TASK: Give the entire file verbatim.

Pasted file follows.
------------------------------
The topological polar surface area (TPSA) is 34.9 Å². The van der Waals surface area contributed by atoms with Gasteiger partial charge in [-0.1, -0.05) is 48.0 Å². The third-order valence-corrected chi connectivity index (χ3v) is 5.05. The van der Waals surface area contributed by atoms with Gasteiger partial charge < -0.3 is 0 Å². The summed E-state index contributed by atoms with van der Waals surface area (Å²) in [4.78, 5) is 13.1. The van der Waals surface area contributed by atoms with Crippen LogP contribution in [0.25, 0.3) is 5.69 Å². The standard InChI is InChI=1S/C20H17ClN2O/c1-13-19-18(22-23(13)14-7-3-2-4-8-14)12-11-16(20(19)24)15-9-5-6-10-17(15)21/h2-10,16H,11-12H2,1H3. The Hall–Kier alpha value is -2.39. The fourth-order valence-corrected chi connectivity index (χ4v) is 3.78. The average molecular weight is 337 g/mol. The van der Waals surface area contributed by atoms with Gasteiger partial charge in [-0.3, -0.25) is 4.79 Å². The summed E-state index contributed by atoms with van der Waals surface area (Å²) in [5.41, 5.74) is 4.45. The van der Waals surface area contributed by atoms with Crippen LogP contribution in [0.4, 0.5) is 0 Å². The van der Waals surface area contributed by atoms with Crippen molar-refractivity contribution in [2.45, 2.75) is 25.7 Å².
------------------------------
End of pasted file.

The topological polar surface area (TPSA) is 34.9 Å². The van der Waals surface area contributed by atoms with Gasteiger partial charge in [-0.1, -0.05) is 48.0 Å². The third-order valence-corrected chi connectivity index (χ3v) is 5.05. The van der Waals surface area contributed by atoms with Gasteiger partial charge < -0.3 is 0 Å². The summed E-state index contributed by atoms with van der Waals surface area (Å²) in [4.78, 5) is 13.1. The van der Waals surface area contributed by atoms with Crippen LogP contribution in [0.25, 0.3) is 5.69 Å². The standard InChI is InChI=1S/C20H17ClN2O/c1-13-19-18(22-23(13)14-7-3-2-4-8-14)12-11-16(20(19)24)15-9-5-6-10-17(15)21/h2-10,16H,11-12H2,1H3. The Hall–Kier alpha value is -2.39. The fourth-order valence-corrected chi connectivity index (χ4v) is 3.78. The average molecular weight is 337 g/mol. The van der Waals surface area contributed by atoms with Gasteiger partial charge in [-0.3, -0.25) is 4.79 Å². The summed E-state index contributed by atoms with van der Waals surface area (Å²) in [5.41, 5.74) is 4.45. The van der Waals surface area contributed by atoms with Crippen LogP contribution in [0.4, 0.5) is 0 Å². The van der Waals surface area contributed by atoms with Crippen molar-refractivity contribution in [2.45, 2.75) is 25.7 Å².